by Philip Ang
Have members of Singapore’s Central Provident Fund (CPF) scheme been fleeced by the People’s Action Party (PAP) government for decades?
A comparison between Malaysia’s Employees’ Provident Fund (EPF) scheme, which closely resembles our CPF, shows some glaring differences.
– not a loan to the Malaysian government at low rates of return.
– managed by professional fund managers, not mostly former civil servants appointed by the government.
– Employers pay a higher percentage contribution than employees.
– No need to pay interest on/or return any amount used, (no penalty for usage)
– Only 30% could be used for housing, healthcare, etc.
– not used to supplement government revenue.
– not converted to government reserves.
– managed separately from real government reserves.
If CPF members have been earning similar EPF rates and a similar lower percentage allowed for housing, healthcare, etc, rest assured there would have been no CPF picnics at Hong Lim Park.
When asset prices headed for the stratosphere from 2010 to 2016, EPF members were paid commensurate higher returns ranging from 5.7% to 6.75%.
As for CPF members, rates for CPF’s Ordinary Account, Special Account and Medical Account rates had remained unchanged at 2.5%, 4% and 4% respectively over the same period. In fact, it has been such since June 2001. (source)
It is insulting to be paid such low rates when senior management of CPF Board (CPFB) are paid obscene amounts in tax dollars. As if to further insult CPF members, EPF declared its highest payout of 6.9% since 1997 yesterday.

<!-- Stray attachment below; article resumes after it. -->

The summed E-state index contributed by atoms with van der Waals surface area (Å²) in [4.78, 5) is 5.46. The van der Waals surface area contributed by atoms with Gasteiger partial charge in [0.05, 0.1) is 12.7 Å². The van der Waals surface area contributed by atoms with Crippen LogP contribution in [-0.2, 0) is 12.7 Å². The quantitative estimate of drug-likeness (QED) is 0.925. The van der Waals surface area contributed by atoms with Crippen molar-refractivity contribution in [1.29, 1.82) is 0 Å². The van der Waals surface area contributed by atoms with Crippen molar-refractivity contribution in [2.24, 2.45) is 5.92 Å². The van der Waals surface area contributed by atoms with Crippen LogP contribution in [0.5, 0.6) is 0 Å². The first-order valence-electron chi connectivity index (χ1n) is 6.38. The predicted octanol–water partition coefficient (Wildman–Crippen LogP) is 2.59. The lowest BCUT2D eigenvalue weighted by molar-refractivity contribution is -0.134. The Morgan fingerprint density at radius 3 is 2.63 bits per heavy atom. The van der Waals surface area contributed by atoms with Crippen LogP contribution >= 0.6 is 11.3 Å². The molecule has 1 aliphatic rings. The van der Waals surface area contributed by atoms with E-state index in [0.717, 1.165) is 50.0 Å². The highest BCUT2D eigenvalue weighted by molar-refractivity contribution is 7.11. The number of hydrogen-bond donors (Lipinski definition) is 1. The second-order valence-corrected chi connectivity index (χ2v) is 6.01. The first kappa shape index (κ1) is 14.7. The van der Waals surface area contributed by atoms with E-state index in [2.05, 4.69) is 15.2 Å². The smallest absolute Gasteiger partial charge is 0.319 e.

The New Straits Times writes,
“The Employees Provident Fund (EPF) today declared a dividend rate of 6.90 per cent for Simpanan Konvensional (conventional savings) 2017, with payout amounting to RM44.15 billion. The payout for conventional savings is the highest since 1997. The fund also declared a 6.40 per cent dividend for Simpanan Syariah (Syariah savings) 2017, with payout amounting to RM3.98 billion. In total, the payout for 2017 amounts to RM48.13 billion, an increase of 29.8 per cent from 2016.”
While EPF members are being served – portions of EPF investment returns are not creamed off by the government – CPF members prefer to be served by allowing daylight robbery to continue.
Based on the difference of rates over the years, CPF members have lost a lot of money via their “long-term low-fixed-rate loan” to GIC for its own investments.
As an example: A CPF member with $100,000 balance would have earned $6900 (EPF rate)instead of $3500 (estimated average rate of OA, SA and MA). Over a 20 year period, the same CPF member’s balance would have increased by an additional more than $100000 (EPF rate), including interest, compared with CPF average rate of 3.5%.
Likely, majority of CPF members will regurgitate PAP propaganda on learning about EPF’s 6.9% return: CPF members are protected from global market risks. But given that any investment fund manager worth their salt, would diverse their funds into various portfolios, such risks ought not to be present. While returns might be lesser than one would expect but one will not make a loss (before accounting for inflation). EPF members did not need the Malaysian government to offer a ridiculously low rate of return to protect them from market risks.
If Malaysia – of all countries – could deliver double the pension returns of CPFB last year and consistently higher for more than 4 decades, what does it tell us about our CPF scheme?